Gesture gives movement, dynamism and beauty to your subjects. If you feel like your characters or poses feel stiff or robotic, this is where you need to be focusing your time.
I will be writing this post in relation to drawing humans, but you can apply all of these techniques to animals, plants, objects and structures. Look at the art of Loish for inspiration on how one artist applies the same techniques to all of these subjects.
look for the natural beauty in the form. The movement and dance of the subject. Observe how there are flowing lines moving from head to toe throughout the person, both in the lines of action and also the actual anatomy. Once you start seeing those flowing connecting lines, you will see them everywhere.
Weight and gravity
finding the centre of gravity and how weight and gravity affect the body during movement helps you to accurately describe it. What makes a mime look like they’re really pushing against an object that won’t move? It’s the perceived weight of an object. This can be described in both the way you draw the object and the person who is interacting with it.
Strength is one of the things gesture describes the most. The difference between a weak and strong punch is gesture. By exaggerating muscles, movement and using expressive lines or paint strokes, you can describe the power of a
movement so much more. Ultimately, with gesture you are capturing a moment in an action, and alluding to what happened just before and just after. Work loosely, expressively and emotionally and tighten your illustration down later on.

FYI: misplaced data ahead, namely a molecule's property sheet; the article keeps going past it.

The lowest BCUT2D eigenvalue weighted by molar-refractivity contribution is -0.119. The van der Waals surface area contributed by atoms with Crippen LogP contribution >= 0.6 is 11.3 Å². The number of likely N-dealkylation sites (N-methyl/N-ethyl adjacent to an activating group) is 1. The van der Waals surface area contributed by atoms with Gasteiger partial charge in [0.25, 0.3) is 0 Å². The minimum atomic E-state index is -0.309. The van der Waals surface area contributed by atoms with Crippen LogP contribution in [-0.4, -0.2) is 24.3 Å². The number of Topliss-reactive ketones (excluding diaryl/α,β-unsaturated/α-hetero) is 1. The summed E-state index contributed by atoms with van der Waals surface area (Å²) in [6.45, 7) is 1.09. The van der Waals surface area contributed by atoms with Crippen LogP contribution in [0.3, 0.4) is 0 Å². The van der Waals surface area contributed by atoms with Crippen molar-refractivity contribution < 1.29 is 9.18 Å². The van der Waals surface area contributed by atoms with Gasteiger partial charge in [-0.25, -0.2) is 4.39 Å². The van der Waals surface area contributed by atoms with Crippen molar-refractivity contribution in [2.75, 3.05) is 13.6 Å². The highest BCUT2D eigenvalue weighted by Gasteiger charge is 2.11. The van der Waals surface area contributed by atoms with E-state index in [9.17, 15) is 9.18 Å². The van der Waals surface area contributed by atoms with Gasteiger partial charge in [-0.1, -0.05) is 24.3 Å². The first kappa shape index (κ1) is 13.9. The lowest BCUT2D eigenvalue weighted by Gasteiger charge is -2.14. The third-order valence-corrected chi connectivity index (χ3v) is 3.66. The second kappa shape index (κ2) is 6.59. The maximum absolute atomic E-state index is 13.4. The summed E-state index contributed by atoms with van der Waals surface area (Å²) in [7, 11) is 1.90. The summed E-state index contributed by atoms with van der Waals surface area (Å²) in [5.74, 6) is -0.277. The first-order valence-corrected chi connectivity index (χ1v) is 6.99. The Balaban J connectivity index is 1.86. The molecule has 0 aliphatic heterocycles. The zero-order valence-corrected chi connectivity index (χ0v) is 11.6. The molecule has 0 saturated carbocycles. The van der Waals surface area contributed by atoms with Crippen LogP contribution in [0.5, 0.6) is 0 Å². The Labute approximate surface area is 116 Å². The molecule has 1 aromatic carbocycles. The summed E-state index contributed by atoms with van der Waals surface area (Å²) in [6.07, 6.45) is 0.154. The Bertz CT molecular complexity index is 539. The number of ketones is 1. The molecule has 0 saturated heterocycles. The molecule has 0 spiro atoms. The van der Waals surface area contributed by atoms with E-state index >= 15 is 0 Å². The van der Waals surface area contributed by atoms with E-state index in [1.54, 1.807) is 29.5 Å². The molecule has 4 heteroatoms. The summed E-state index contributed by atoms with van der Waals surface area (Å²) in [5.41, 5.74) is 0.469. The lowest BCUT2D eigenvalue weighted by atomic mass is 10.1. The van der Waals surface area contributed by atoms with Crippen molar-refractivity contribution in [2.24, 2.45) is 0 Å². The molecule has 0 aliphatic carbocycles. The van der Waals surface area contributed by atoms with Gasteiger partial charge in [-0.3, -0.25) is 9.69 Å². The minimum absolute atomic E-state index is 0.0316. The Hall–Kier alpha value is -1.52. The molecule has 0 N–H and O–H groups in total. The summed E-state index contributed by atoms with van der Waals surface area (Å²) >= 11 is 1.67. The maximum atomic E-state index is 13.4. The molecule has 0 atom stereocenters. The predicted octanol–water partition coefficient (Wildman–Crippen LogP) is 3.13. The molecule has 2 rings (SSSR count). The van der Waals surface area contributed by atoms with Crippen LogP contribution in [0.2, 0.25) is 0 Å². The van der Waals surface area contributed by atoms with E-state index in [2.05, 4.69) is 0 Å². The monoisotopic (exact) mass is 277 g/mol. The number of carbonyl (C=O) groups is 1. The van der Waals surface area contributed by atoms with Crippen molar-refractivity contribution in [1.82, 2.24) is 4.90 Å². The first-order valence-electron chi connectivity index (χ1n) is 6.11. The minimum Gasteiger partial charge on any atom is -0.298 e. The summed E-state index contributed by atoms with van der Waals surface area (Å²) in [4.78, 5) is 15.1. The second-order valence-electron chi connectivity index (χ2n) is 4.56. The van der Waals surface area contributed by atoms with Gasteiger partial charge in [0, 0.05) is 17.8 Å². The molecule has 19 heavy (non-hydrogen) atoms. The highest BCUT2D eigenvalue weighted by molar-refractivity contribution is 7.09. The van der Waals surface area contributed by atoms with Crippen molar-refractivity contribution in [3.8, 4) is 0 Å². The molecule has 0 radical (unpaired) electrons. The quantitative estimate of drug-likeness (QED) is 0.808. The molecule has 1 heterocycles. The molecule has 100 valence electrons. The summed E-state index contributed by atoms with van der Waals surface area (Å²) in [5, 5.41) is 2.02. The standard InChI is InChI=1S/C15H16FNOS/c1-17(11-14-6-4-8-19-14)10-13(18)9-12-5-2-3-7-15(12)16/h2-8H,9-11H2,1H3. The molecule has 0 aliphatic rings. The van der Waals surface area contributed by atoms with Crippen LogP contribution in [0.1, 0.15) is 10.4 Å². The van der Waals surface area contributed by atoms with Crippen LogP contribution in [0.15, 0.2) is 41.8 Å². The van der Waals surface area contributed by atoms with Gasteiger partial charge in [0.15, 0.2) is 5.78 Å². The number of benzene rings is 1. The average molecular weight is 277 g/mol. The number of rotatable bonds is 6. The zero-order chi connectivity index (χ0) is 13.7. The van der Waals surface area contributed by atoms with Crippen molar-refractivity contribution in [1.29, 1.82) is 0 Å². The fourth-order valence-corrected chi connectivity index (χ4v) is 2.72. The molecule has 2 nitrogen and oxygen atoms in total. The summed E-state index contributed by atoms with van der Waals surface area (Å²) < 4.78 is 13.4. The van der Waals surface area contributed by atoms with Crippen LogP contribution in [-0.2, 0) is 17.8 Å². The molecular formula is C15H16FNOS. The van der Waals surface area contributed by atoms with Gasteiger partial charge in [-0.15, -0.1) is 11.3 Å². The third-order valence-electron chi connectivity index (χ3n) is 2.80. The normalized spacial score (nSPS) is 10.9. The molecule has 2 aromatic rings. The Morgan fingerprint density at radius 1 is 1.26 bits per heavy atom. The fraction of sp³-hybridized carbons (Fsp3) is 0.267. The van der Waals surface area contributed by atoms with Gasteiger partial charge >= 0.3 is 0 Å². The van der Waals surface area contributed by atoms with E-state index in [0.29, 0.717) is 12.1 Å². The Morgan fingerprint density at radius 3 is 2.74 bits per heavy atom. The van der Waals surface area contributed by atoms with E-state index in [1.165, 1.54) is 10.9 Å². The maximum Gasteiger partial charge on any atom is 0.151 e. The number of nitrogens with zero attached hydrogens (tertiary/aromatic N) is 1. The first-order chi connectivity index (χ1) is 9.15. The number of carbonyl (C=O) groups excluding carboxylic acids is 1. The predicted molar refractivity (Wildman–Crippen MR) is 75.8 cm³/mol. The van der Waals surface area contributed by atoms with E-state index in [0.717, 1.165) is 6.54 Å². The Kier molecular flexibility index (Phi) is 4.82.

What is the difference between a figure drawing and a gesture drawing?
Some people use these terms interchangeably, but I believe that by separating them in your mind you can get more out of your studies.
A figure drawing, to me, involves carefully studying the human form. It is a slow process where you are working on proportion, placement and anatomy knowledge. You are ensuring accuracy and trying to copy your subject and make very informed decisions about what you exaggerate.
However, I view a gesture drawing as a quick imprint of a human. In as few strokes as possible you are capturing the movement, energy and power of the pose. You are trying to understand the fluidity of the human body and where weight is placed during certain movements. It doesn’t have to be accurate, measured or completely perfect, it’s much more emotional, lyrical and intuitive.
I believe doing both forms of studies is the best way to improve your character illustrations. To learn more about gesture drawing, and to have a go yourself, check out the websites I have linked below.
If you have any questions feel free to leave them in the comments below.
Keep creating! <3